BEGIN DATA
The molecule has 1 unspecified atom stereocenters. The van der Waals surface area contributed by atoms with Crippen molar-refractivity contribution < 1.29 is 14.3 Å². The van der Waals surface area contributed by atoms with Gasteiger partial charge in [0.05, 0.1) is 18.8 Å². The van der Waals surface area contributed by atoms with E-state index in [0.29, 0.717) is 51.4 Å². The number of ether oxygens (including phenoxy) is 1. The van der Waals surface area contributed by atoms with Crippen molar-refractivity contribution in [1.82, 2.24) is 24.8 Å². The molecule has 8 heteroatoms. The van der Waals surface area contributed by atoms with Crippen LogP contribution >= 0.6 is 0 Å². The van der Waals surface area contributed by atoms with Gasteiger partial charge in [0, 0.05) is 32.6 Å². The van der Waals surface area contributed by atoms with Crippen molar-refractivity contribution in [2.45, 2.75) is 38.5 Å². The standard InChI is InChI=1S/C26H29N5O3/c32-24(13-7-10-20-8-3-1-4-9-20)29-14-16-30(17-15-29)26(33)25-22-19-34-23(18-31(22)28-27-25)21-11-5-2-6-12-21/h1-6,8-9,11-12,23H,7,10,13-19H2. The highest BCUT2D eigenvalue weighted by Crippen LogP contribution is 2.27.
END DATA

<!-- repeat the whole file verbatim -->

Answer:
The molecule has 1 unspecified atom stereocenters. The van der Waals surface area contributed by atoms with Crippen molar-refractivity contribution < 1.29 is 14.3 Å². The van der Waals surface area contributed by atoms with Gasteiger partial charge in [0.05, 0.1) is 18.8 Å². The van der Waals surface area contributed by atoms with E-state index in [0.29, 0.717) is 51.4 Å². The number of ether oxygens (including phenoxy) is 1. The van der Waals surface area contributed by atoms with Crippen molar-refractivity contribution in [1.82, 2.24) is 24.8 Å². The molecule has 8 heteroatoms. The van der Waals surface area contributed by atoms with Crippen LogP contribution >= 0.6 is 0 Å². The van der Waals surface area contributed by atoms with Gasteiger partial charge in [0, 0.05) is 32.6 Å². The van der Waals surface area contributed by atoms with Crippen molar-refractivity contribution in [2.45, 2.75) is 38.5 Å². The standard InChI is InChI=1S/C26H29N5O3/c32-24(13-7-10-20-8-3-1-4-9-20)29-14-16-30(17-15-29)26(33)25-22-19-34-23(18-31(22)28-27-25)21-11-5-2-6-12-21/h1-6,8-9,11-12,23H,7,10,13-19H2. The highest BCUT2D eigenvalue weighted by Crippen LogP contribution is 2.27.